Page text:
Contemporary Sociology is an introductory textbook with angles and arguments.
Responding to the need for a different kind of introductory textbook, it provides more focused, in-depth explorations of the most exciting and contemporary aspects of sociology.
The 21 chapters, written by leading experts in each field, offer a thought-provoking portrait of sociology. Each chapter tackles key issues at the centre of contemporary sociological research in an exceptionally clear, engaging and relevant way, focusing on critical approaches and analyses.
The book includes:
A strong focus on making sociological thinking relevant to the contemporary world
Illustrative examples and analysis of recent real-world events
Coverage of all major sociological topics of continuing or emerging interest, from class, ethnicity and global social change to human rights, the environment, and science and technology
Carefully thought-out questions and further readings to probe understanding and encourage critical thinking
Additional, regularly updated online resources
Contemporary Sociology is a serious yet accessible text and should be required reading for both new and more advanced undergraduates. It will fire students' imaginations to explore the latest dynamics driving the study of our social world.
Martin Holborn is Associate Lecturer in Social Sciences at The Open University. He is co-author of a major introductory school-level sociology textbook, as well as several study guides for A-level students.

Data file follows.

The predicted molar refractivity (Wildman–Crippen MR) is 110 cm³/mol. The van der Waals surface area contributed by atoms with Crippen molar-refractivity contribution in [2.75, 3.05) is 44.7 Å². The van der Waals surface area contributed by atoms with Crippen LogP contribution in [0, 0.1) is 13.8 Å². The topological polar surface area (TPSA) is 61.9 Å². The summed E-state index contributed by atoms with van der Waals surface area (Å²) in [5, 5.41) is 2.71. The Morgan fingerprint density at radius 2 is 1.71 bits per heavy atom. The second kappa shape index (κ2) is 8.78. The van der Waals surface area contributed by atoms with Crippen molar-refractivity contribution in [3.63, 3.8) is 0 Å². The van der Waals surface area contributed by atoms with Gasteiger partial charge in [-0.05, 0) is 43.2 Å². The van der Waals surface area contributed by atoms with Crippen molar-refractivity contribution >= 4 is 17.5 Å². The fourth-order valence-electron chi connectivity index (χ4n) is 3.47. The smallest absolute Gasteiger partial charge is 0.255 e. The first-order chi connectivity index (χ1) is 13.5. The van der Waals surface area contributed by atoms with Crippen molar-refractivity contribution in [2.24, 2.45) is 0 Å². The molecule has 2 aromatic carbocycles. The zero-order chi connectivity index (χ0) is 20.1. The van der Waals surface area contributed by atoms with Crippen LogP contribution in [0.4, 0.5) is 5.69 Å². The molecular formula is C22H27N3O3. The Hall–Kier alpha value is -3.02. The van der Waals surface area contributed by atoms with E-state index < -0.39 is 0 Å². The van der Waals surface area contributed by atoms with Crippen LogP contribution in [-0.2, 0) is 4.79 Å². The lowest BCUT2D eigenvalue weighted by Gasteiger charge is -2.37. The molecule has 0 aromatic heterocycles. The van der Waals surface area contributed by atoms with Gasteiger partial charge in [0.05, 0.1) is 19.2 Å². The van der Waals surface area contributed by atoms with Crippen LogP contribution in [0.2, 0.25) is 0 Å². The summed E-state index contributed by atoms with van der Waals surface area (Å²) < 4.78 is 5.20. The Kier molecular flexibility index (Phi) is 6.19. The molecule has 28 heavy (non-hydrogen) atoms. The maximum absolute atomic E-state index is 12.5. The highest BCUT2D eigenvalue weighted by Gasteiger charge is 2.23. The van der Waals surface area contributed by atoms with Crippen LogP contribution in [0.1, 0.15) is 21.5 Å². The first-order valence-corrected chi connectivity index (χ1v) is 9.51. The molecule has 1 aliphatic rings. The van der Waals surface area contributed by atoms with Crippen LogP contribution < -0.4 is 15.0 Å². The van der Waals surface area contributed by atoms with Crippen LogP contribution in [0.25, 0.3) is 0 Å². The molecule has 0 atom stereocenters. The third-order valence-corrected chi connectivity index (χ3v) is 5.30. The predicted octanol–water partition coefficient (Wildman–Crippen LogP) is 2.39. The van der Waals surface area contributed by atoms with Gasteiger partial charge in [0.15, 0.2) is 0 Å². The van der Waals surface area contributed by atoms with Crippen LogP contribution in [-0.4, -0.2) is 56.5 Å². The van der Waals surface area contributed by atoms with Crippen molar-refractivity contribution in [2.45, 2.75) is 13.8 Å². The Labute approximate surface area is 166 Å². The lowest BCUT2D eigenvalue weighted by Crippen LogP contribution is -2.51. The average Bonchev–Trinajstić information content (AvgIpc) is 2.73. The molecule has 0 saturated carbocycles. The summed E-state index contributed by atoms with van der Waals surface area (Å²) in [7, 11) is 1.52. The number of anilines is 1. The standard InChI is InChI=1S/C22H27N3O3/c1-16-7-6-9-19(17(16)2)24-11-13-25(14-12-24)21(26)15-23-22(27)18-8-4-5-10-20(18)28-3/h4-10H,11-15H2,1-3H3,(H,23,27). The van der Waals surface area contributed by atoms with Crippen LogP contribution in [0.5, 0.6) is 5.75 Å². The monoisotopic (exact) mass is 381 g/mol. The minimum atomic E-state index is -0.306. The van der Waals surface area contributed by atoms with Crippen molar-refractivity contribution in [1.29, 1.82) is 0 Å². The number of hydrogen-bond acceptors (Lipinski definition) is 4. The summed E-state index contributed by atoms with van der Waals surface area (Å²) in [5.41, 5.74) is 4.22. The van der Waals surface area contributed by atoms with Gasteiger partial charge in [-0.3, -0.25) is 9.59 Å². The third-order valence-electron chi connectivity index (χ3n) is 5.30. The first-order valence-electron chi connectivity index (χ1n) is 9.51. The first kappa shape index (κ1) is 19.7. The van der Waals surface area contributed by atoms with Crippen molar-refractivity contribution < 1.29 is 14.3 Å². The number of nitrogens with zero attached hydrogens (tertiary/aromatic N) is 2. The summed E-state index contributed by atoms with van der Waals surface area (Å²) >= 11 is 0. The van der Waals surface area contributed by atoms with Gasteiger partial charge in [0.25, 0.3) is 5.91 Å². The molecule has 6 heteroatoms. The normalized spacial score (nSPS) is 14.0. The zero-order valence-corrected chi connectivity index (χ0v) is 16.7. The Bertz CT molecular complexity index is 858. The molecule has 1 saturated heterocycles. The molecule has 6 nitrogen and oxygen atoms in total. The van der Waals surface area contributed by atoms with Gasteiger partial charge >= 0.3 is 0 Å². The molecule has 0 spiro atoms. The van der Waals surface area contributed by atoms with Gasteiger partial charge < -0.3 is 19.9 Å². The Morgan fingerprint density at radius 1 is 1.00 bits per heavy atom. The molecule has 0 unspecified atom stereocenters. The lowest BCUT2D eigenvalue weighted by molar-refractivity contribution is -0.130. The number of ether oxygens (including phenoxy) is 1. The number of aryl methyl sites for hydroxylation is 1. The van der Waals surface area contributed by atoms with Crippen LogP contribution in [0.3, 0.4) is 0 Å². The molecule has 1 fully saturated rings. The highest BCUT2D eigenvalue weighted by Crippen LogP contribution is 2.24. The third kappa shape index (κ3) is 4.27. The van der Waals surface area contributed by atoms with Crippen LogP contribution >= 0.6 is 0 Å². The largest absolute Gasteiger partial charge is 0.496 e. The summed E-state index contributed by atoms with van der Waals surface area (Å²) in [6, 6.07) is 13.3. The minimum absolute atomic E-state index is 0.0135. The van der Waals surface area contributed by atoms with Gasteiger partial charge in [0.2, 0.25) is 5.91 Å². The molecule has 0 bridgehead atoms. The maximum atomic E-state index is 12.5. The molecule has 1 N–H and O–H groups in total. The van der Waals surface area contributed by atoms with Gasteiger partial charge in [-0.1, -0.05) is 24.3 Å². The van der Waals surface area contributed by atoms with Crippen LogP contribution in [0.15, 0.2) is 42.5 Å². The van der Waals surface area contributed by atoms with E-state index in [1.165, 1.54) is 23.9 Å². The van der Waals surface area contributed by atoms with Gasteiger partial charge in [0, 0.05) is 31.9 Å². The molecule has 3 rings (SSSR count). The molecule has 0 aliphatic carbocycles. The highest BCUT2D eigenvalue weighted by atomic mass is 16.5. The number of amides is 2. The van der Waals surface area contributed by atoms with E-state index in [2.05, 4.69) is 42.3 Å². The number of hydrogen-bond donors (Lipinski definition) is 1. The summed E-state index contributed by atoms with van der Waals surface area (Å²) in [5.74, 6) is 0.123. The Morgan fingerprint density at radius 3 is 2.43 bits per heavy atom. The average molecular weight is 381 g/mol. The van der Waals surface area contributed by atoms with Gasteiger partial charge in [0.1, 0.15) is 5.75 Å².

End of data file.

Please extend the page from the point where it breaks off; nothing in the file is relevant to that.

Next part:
Introduction SECTION A: SOCIAL DIVISIONS 1 The Idea of Class: a measure of value Beverley Skeggs 2 Sex, Gender and Sexuality: the case for critical analysis Kath Woodward 3 Race, Ethnicity and Nationality: the future of multiculturalism in a global age Andrew Pilkington 4 Age and the Life Course: continuity, change and the modern mirage of infinite choice Lorraine Green SECTION B: OPPORTUNITIES AND INEQUALITIES 5 Work: experience, identities and meanings Tim Strangleman 6 Health, Illness and the Body: what lies beneath Graham Scambler and Sasha Scambler 7 Education: beyond meritocracy and reproduction Rob Moore 8 Poverty and the Welfare State: economic, social and political intersections Mary Daly SECTION C: GLOBALIZATION AND SOCIAL CHANGE 9 Globalization: experiencing social change on a global scale Darren O'Byrne 10 The Environment: sociology at its (natural) limits Philip W. Sutton 11 Science, Technology and Social Change: knowledge, expertise and practices Mark Erickson 12 Development and Underdevelopment: rethinking the shape of a globalizing world Paul Hopper SECTION D: CULTURE AND PERSONAL LIFE 13 Leisure and Consumption: a critical analysis of `free time' Sheila Scraton & Beccy Watson 14 Religion and Sources of Significance: the dawning of a secular age? Paul Heelas 15 The Sociology of the Mass Media: circuits of communication and structures of power Greg Philo, David Miller and Catherine Happer 16 Families and Personal Life: all change? Vanessa May SECTION E: THE STATE, VIOLENCE, CRIME AND CONTROL 17 Power and the State: flourishing union, divorce or metamorphosis? Michael S. Drake 18 Violence, Coercion and Human Rights: understanding organized brutality Sinisa Malesevic 19 Crime: concepts, causes, control Robert Reiner SECTION F: THEORY AND METHODS 20 Sociological Theory: formal and informal William Outhwaite 21 Methodology: the essence of sociology? Martyn Hammersley References